Queen Elizabeth Prize for Engineering

Hidden engineering

Insect inspired: nanopillars help orthopaedic implants resist infection

  • Posted by QEPrize Admin
  • 10 July 2017

Inspired by insect wings that kill bacteria on contact, Indian researchers have developed a method to treat the surface of titanium orthopaedic implants at nano-scales so that they resist bacterial infection — a complication that often develops following surgery.

Orthopaedic implants like hip joints, knee joints, plates and screws can be treated to resist bacteria without the use of antibiotics, says a paper published online in Scientific Reports (23 January).

Read More

Fresh Check: The smart solution to food spoilage

  • Posted by QEPrize Admin
  • 7 July 2017

People around the world throw away more than 1.3 billion tonnes of out-of-date food each year. At Fresh Check, we’re guilty of wasting both food and money by throwing away food that is past its use-by date. In fact, almost everyone we’ve spoken to has walked the fine line between saving money and food poisoning a few times, or at least had an argument about it with their families, friends or flatmates! The same is certainly true for us, and it was from this frustration that Fresh Check was born.

Our simple technology started as a smart solution to detect food spoilage which centred on visualising harmful bacterial contamination with a blue to orange colour change. The material remains blue in safe settings and turns orange in areas that might cause harm. Since developing the initial technology our product and business model have grown and changed, but we’ve always stuck to the detection of poor hygiene. Now we look not only at food packaging, but have developed a blue to orange colour-changing spray for use in restaurants, hospitals, food producing plants and at home, to warn users of any health risks.

Read More

Researchers engineer shape-shifting noodles

  • Posted by QEPrize Admin
  • 5 July 2017

Sheets of gelatin transform into 3-D shapes when dunked in water; could save food shipping costs.

Jennifer Chu| MIT News Office

MIT News

“Don’t play with your food” is a saying that MIT researchers are taking with a grain or two of salt. The team is finding ways to make the dining experience interactive and fun, with food that can transform its shape when water is added.

Read More

Nanofilter: A move to impact millions of lives

  • Posted by QEPrize Admin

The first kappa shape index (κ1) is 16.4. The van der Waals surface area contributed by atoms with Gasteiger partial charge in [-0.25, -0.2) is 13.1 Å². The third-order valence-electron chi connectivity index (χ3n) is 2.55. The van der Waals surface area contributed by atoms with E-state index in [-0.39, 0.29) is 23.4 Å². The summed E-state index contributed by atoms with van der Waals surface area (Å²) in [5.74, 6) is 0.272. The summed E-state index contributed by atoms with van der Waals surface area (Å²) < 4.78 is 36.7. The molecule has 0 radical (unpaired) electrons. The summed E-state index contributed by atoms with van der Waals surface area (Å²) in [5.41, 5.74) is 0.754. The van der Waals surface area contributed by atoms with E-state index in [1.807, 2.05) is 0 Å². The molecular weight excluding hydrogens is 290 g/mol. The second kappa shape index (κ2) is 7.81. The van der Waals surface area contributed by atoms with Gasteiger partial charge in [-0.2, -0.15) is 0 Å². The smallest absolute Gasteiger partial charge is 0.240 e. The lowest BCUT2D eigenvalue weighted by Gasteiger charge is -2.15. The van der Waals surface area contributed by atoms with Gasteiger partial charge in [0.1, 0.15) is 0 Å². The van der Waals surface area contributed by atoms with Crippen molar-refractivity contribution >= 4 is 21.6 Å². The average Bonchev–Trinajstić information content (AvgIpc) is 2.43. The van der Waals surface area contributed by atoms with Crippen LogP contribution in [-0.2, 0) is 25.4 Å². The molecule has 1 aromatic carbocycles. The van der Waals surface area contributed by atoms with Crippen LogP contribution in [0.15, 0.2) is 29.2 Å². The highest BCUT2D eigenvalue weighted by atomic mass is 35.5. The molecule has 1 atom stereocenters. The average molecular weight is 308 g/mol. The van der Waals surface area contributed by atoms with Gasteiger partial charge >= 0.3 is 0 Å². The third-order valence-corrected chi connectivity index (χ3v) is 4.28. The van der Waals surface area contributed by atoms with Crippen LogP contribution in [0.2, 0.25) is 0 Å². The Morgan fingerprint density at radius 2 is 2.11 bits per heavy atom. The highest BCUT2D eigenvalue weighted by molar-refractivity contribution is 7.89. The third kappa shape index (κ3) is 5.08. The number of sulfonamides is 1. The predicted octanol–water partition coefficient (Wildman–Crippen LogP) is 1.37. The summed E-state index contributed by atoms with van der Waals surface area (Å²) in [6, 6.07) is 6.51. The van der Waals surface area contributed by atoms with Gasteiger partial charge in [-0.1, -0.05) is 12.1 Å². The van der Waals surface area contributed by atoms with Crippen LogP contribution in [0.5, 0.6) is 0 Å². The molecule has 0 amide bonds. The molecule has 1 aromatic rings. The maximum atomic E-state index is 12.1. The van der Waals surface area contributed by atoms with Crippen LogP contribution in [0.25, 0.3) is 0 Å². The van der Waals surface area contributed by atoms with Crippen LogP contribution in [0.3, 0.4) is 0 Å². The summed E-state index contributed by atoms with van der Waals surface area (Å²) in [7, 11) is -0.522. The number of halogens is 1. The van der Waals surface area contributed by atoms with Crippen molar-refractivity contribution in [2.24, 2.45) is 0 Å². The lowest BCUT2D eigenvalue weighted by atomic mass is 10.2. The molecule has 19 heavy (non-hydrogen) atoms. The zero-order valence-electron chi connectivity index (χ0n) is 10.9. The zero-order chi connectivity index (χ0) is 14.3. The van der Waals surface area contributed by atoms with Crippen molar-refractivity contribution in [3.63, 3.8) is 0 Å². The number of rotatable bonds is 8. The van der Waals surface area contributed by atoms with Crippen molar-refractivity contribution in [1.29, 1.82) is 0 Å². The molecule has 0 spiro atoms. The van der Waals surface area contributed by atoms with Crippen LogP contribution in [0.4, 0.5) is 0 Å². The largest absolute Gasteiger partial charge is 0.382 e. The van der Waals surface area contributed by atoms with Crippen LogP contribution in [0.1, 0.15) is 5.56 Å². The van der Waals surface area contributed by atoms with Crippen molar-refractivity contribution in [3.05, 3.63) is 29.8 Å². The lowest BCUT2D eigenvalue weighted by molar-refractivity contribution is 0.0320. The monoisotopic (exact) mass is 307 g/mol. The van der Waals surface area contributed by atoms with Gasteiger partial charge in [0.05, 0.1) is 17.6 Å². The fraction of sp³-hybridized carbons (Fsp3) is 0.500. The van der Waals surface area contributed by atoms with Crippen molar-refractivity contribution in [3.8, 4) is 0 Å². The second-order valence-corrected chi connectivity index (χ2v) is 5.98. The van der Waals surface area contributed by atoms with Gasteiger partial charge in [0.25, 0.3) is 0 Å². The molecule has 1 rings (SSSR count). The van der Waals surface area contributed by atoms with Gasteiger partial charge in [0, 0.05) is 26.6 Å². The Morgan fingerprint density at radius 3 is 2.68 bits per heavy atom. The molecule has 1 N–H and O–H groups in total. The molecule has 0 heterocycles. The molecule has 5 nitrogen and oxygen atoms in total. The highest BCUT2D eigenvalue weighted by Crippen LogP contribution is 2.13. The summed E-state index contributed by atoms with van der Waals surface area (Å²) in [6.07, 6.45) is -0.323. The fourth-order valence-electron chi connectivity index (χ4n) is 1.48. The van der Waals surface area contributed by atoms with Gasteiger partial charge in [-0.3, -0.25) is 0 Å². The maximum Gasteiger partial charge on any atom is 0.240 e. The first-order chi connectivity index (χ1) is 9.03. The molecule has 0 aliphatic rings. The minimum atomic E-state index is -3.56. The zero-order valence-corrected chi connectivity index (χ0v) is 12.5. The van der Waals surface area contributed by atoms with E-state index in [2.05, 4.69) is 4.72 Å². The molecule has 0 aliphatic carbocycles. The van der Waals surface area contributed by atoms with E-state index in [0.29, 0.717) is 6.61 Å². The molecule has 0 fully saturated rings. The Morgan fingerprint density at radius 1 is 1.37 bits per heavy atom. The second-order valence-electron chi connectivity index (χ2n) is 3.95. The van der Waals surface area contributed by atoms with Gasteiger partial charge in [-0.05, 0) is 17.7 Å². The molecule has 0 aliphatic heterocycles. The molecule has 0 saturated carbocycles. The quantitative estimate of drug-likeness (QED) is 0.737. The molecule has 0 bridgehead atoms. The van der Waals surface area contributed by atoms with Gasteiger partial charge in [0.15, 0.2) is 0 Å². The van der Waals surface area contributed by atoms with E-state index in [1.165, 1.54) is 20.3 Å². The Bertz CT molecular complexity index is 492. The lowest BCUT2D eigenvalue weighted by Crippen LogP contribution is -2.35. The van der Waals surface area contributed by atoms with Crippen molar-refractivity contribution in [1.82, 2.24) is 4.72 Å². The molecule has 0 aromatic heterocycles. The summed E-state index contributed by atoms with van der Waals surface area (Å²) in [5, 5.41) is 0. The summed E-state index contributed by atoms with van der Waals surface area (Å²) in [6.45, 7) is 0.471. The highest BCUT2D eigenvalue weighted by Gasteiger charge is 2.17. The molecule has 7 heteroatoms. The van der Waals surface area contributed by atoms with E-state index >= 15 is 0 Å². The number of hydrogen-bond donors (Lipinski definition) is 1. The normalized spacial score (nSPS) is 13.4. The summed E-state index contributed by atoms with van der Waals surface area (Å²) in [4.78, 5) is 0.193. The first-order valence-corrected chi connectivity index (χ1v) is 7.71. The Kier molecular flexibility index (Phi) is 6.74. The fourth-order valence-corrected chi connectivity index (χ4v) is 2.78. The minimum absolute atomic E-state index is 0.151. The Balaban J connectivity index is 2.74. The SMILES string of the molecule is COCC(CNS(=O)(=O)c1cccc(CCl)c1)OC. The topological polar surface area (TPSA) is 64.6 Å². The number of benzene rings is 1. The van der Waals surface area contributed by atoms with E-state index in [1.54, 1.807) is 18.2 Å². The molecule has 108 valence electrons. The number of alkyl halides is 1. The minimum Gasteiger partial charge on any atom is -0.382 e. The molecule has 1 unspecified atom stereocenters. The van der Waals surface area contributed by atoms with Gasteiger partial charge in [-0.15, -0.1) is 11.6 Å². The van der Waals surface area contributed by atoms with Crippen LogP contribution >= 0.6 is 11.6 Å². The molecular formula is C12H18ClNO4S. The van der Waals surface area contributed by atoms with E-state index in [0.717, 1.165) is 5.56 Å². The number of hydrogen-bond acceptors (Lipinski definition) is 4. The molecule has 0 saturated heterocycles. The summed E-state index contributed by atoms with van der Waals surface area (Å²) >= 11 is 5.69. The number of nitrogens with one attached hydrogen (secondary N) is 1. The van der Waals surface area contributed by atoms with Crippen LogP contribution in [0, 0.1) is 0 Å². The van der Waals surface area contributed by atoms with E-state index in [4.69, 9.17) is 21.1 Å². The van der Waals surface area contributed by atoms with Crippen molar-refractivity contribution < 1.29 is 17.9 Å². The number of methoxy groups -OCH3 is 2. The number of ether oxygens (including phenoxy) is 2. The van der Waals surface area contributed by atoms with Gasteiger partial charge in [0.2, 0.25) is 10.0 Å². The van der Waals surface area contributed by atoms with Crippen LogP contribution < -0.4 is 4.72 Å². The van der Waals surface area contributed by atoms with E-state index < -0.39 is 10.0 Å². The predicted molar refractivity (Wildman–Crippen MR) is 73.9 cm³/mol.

• 4 July 2017

I invented a low-cost water filter called Nanofilter®, which cleans contaminated water in order to make it drinkable. Right now, about 12,000 people use the filter every day and the plan is to impact millions of lives.

Growing up, my community in Tanzania didn’t have clean drinking water, and I will never forget how horrible that was. As a child, I would get worms because the water I drank was so dirty, and I wished someone would make it easy for us to access clean water. So, I decided to take matters into my own hands and help solve the problem facing my community: I did a PhD in Chemical Engineering and invented the Nanofilter®.

Read More

Hidden in plain sight

  • Posted by QEPrize Admin
  • 3 July 2017

What actually is engineering?

We all know the engineering heroes who forged our path through the industrial revolution and pulled the world into the modern age. For example, we have Brunel to thank for pioneering not only rail travel in Great Britain, but for extending their reach to the shore of America with his giant, iron-hulled steamer ships. Thomas Edison, an American inventor, gave us the record player, motion picture camera and the electric light bulb. Our connected world was made possible only by Alexander Graham Bell’s original telephone; and Tesla was a household name long before Elon Musk and co. released their electric vehicles in 2008.

After the industrial revolution, however, things get a little murky. Our perception of engineering descends into a muddle of hard hats and high-vis jackets, still rooted deeply in the infrastructure of our daily lives; our roads, railways and buildings are all definitely the products of engineering. But what about everything else?

Read More